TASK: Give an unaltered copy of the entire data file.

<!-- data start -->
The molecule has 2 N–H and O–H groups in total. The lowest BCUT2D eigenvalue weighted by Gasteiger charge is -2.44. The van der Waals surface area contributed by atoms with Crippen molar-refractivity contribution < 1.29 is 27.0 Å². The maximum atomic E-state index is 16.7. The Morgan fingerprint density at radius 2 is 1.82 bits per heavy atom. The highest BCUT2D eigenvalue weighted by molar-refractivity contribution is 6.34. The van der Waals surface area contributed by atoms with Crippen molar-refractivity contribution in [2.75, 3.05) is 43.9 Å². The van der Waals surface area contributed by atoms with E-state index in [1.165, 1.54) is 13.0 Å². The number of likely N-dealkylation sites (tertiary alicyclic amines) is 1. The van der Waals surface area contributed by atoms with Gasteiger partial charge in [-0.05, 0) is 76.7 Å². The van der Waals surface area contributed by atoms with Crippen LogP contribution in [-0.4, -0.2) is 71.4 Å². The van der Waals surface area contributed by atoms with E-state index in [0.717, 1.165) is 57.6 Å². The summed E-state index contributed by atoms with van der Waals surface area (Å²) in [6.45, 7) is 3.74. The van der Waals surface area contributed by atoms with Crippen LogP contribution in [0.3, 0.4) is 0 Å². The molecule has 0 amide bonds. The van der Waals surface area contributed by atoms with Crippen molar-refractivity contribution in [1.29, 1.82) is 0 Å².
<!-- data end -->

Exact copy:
The molecule has 2 N–H and O–H groups in total. The lowest BCUT2D eigenvalue weighted by Gasteiger charge is -2.44. The van der Waals surface area contributed by atoms with Crippen molar-refractivity contribution < 1.29 is 27.0 Å². The maximum atomic E-state index is 16.7. The Morgan fingerprint density at radius 2 is 1.82 bits per heavy atom. The highest BCUT2D eigenvalue weighted by molar-refractivity contribution is 6.34. The van der Waals surface area contributed by atoms with Crippen molar-refractivity contribution in [2.75, 3.05) is 43.9 Å². The van der Waals surface area contributed by atoms with E-state index in [1.165, 1.54) is 13.0 Å². The number of likely N-dealkylation sites (tertiary alicyclic amines) is 1. The van der Waals surface area contributed by atoms with Gasteiger partial charge in [-0.05, 0) is 76.7 Å². The van der Waals surface area contributed by atoms with Crippen LogP contribution in [-0.4, -0.2) is 71.4 Å². The van der Waals surface area contributed by atoms with E-state index in [0.717, 1.165) is 57.6 Å². The summed E-state index contributed by atoms with van der Waals surface area (Å²) in [6.45, 7) is 3.74. The van der Waals surface area contributed by atoms with Crippen LogP contribution in [0.3, 0.4) is 0 Å². The molecule has 0 amide bonds. The van der Waals surface area contributed by atoms with Crippen molar-refractivity contribution in [1.29, 1.82) is 0 Å².